Yet we seem to have reached an apogee of separation since then. The problem is, we find ourselves quite ungovernable when operating solo, shredding our habitat, while hugging our dogs and cats as if for consolation and dieting on whole-food calories if we are affluent enough. Google Earth and genome games also lend us a fitful confidence that everything is under control. We have Facebook, GPS apps, cameras on any corner, week-ahead weather forecasts round-the-clock on-screen, repair crews ready to restore “power” if it ever flickers out.

 

Power to the people is a worldwide revolutionary slogan advancing democracy, but presupposes a more ancient meaning: the prehistoric conquest of every other vertebrate on...(click title to continue)

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How to Maintain Your Centre of Balance Amid Chaos

How to Maintain Your Centre of Balance Amid Chaos | Culture Collapse Disorder | Scoop.it

When we are facing big life changes it can feel as though we’ve lost control. Big life changes can be anything from moving house, starting or losing a job or relationship, health issues and accidents, through to birth and bereavement. When we are dealing with more than one big life change at once, it can feel like you are trying to spin many plates with the rug being pulled out from under your feet, at the same time! So how do you maintain a centre of balance?

 

Going through a big life change can have a huge impact on how you feel and can affect your self-esteem and confidence. You may have previously been confident and capable, but when your personal life changes drastically, you can feel vulnerable and as though you have lost touch with yourself.

 

Your life may feel chaotic all around, everything is crumbling and falling (ready to be built back up, bigger and stronger and we will come to that soon!). You feel challenged. Your habits are being challenged. What you thought you believed in is challenged. Your very belief systems

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Nature, Psyche, and Climate Change

Nature, Psyche, and Climate Change | Culture Collapse Disorder | Scoop.it

Nature can be quite terrifying. This observation about Nature and Psyche might also apply to us. Climate change will impact all of us. Carl Gustav Jung carved the following enigmatic quote in a stone at his home in Bollingen.

 

 

"I am an orphan, alone, nevertheless I am found everywhere, I am one, but opposed to myself. I am youth and old man at one and the same time. I have known neither father nor mother, because I have had to be fetched out of the deep like a fish, or fell like a white stone from heaven. In woods and mountains I roam, but I am hidden in the innermost soul of man. I am mortal for every one, yet I am not touched by the cycle of aeons."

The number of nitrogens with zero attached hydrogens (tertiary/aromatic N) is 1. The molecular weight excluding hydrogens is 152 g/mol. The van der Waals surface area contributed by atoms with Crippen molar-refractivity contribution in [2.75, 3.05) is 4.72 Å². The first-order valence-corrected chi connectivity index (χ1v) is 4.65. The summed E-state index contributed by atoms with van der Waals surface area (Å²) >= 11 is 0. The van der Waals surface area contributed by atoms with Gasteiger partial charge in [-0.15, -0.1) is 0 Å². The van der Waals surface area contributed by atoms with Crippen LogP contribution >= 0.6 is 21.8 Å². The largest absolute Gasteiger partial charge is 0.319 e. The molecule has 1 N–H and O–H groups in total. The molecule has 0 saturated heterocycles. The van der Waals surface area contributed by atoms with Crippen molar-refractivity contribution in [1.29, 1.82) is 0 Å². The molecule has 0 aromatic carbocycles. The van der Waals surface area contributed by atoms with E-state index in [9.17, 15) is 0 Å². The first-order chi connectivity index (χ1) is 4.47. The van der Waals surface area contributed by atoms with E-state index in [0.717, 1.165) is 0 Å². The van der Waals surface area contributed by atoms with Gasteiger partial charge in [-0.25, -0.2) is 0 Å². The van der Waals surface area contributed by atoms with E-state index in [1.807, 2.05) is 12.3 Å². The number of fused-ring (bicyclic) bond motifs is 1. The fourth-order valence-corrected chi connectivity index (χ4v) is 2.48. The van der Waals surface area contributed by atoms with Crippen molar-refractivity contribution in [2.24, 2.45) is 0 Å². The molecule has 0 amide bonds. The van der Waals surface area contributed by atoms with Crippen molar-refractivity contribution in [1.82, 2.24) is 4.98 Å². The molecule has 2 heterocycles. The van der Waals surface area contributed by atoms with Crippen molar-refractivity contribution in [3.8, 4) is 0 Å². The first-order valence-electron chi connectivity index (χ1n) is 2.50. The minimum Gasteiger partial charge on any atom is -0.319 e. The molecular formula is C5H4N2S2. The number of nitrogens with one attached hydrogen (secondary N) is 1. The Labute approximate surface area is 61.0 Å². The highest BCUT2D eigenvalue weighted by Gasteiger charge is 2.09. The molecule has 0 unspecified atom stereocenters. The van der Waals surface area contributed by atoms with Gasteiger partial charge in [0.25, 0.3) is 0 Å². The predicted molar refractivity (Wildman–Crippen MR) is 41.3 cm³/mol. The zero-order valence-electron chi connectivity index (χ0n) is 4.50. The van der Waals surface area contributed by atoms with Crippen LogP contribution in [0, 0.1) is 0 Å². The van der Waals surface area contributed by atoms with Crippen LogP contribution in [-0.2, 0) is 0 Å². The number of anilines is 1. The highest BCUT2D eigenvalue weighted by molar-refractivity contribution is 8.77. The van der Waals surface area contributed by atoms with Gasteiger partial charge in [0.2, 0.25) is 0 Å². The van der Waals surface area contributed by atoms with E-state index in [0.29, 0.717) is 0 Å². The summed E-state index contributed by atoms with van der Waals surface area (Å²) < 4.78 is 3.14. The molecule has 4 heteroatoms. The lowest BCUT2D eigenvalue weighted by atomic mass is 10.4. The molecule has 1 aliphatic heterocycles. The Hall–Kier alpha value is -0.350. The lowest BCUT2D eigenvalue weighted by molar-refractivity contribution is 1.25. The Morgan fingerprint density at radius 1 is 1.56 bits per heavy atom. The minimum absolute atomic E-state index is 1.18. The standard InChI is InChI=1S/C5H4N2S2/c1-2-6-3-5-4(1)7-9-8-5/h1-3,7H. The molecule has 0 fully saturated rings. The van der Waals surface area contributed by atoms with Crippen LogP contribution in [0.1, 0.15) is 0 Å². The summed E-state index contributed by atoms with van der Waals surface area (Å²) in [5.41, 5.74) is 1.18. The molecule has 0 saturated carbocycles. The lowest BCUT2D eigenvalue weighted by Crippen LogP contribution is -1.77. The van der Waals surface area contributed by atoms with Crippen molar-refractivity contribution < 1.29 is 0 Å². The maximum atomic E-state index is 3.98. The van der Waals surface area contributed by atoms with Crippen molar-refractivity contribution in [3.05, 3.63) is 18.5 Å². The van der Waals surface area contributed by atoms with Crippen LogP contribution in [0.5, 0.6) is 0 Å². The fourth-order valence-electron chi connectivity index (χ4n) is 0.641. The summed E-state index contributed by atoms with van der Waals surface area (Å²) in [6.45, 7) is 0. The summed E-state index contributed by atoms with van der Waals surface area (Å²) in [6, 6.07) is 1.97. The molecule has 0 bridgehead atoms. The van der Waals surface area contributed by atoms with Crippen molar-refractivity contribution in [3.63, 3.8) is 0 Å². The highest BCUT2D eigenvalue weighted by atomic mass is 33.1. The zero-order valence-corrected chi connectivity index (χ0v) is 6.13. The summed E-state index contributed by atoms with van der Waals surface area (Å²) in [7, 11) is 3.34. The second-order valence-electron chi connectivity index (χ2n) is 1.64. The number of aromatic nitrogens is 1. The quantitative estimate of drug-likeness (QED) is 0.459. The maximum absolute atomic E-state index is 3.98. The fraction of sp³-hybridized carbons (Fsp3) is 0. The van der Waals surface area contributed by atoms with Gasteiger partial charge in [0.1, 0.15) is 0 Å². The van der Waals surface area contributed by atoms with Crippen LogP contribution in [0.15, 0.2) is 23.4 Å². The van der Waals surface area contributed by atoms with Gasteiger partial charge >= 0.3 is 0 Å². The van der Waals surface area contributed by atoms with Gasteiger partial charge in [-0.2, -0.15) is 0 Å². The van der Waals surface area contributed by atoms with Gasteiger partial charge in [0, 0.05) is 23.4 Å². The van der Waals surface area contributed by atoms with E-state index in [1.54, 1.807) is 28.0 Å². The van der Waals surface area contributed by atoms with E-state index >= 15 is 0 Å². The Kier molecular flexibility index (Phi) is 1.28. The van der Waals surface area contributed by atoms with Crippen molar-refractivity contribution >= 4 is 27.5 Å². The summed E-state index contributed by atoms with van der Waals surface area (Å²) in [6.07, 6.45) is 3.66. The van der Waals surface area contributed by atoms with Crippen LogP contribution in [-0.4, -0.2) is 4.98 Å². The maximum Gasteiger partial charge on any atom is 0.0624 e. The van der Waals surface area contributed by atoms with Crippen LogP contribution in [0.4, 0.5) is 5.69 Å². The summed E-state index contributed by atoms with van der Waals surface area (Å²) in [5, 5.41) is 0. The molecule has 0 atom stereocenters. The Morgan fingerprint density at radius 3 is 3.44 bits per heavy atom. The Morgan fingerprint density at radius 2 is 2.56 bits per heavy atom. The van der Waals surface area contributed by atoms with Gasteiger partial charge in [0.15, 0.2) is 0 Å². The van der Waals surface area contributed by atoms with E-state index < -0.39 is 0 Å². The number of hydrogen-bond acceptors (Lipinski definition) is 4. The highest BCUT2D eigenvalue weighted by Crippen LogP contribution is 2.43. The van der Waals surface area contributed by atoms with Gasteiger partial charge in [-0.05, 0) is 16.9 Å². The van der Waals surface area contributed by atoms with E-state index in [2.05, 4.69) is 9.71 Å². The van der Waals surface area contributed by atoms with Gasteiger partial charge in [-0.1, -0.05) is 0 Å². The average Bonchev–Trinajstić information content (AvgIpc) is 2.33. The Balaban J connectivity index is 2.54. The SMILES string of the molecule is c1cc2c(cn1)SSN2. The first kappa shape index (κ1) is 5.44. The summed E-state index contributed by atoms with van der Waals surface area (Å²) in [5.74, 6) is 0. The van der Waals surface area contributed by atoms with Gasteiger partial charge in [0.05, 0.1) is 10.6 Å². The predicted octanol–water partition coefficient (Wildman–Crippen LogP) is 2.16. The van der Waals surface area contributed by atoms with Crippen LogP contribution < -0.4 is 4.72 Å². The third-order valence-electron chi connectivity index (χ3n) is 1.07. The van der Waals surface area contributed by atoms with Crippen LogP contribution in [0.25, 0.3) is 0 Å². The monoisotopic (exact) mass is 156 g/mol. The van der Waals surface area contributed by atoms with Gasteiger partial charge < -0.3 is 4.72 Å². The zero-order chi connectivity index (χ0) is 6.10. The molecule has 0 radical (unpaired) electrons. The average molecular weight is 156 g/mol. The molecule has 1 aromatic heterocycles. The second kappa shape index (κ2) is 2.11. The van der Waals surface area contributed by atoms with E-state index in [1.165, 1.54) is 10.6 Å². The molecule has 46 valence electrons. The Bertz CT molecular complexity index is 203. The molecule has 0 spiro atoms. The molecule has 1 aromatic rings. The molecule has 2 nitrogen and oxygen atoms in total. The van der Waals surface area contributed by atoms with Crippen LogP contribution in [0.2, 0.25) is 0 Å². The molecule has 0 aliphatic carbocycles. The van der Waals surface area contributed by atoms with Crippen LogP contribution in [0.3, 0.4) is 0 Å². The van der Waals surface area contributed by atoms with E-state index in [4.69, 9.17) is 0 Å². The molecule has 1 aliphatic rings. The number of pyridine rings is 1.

Jung’s words allude to our connectivity to nature and to each other as human beings embedded in a culture which leaves us feeling separate and disconnected on the surface. Globalization, industrialization, ecocide, and environmental issues seem to be dividing us more and more rapidly, leading to increased feelings of isolation, alienation and to a very real echo of these archetypal aspects in... (click title for more)

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Humanity’s attachment to Mother Earth

Humanity’s attachment to Mother Earth | Culture Collapse Disorder | Scoop.it

Caring for the Earth and for our environment seems to have been a notion dear to humankind since the dawn of time. Even to this day, many of those societies that are deemed “primitive” for having retained elements of a lifestyle that most human societies abandoned millennia ago exhibit, to some degree, a sense of protection of the Planet.

 

Nowadays, global climate change and environment and wildlife protection have never been more talked about, with the prospect of humankind irremediably damaging our Home. At the same time, this destruction of our environment is taking its toll on us: some natural resources such as oil, soil and fisheries are being used up, and subsequently conflicts and entrenched hunger are being exacerbated by this scarcity.

 

Our profligate use of the Planet is backfiring on us psychologically, as if we had a latent need to empathize with... (click title for more)

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Carl Jung on Wonder and Gratitude

Carl Jung on Wonder and Gratitude | Culture Collapse Disorder | Scoop.it

“If our religion is based on salvation, our chief emotions will be fear and trembling. If our religion is based on wonder, our chief emotion will be gratitude.” ~C.G. Jung

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Reversing Genesis: The Ransacking of Temple Earth ~ Craig Chalquist PhD

Reversing Genesis: The Ransacking of Temple Earth ~ Craig Chalquist PhD | Culture Collapse Disorder | Scoop.it

If you were to enter a church, mosque, or synagogue determined to plunder it before burning it down, you would probably end up in custody. Do the same to Earth, temple and home to us all, and you might be eligible for a government subsidy. Isn't that strange?

 

When psychologists talk about splitting, they refer to the habit of keeping sectors of life that belong together divided into different compartments. The unhealed child abuse survivor grows up to forget that the parent who beat them savagely was the parent they now idealize as an exemplar of loving discipline. The producer of violent films forbids his children to watch them. The speed dater with a track record of ending up with exploitative men convinces herself, again, that this man is the one she's been waiting for. The troll who attends church on Sunday spends the rest of the week vilifying people online.

 

Splitting, an emotional defense of early childhood, has become a character disorder of American society. News networks whose politician guests pushed the disastrous war in Iraq but never landed in prison...(Click title for more)